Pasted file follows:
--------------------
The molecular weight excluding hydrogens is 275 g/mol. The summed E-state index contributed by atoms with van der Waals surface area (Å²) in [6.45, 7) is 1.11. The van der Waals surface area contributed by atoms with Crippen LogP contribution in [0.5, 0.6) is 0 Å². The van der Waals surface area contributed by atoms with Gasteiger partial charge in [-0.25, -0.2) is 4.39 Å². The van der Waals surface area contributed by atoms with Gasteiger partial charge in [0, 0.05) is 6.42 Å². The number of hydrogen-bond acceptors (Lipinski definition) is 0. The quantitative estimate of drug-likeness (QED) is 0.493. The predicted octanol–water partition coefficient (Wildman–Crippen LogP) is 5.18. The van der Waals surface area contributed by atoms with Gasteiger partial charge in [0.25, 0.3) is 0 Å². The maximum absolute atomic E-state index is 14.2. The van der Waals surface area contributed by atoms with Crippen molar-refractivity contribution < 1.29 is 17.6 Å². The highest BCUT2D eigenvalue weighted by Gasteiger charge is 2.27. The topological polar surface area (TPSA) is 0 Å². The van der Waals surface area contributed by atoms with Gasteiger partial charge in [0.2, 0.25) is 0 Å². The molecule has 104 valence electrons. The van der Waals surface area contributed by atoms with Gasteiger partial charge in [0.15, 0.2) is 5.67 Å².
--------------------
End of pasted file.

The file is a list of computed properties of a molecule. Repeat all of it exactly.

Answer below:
The molecular weight excluding hydrogens is 275 g/mol. The summed E-state index contributed by atoms with van der Waals surface area (Å²) in [6.45, 7) is 1.11. The van der Waals surface area contributed by atoms with Crippen LogP contribution in [0.5, 0.6) is 0 Å². The van der Waals surface area contributed by atoms with Gasteiger partial charge in [-0.25, -0.2) is 4.39 Å². The van der Waals surface area contributed by atoms with Gasteiger partial charge in [0, 0.05) is 6.42 Å². The number of hydrogen-bond acceptors (Lipinski definition) is 0. The quantitative estimate of drug-likeness (QED) is 0.493. The predicted octanol–water partition coefficient (Wildman–Crippen LogP) is 5.18. The van der Waals surface area contributed by atoms with Gasteiger partial charge in [0.25, 0.3) is 0 Å². The maximum absolute atomic E-state index is 14.2. The van der Waals surface area contributed by atoms with Crippen molar-refractivity contribution < 1.29 is 17.6 Å². The highest BCUT2D eigenvalue weighted by Gasteiger charge is 2.27. The topological polar surface area (TPSA) is 0 Å². The van der Waals surface area contributed by atoms with Gasteiger partial charge in [0.2, 0.25) is 0 Å². The molecule has 104 valence electrons. The van der Waals surface area contributed by atoms with Gasteiger partial charge in [0.15, 0.2) is 5.67 Å².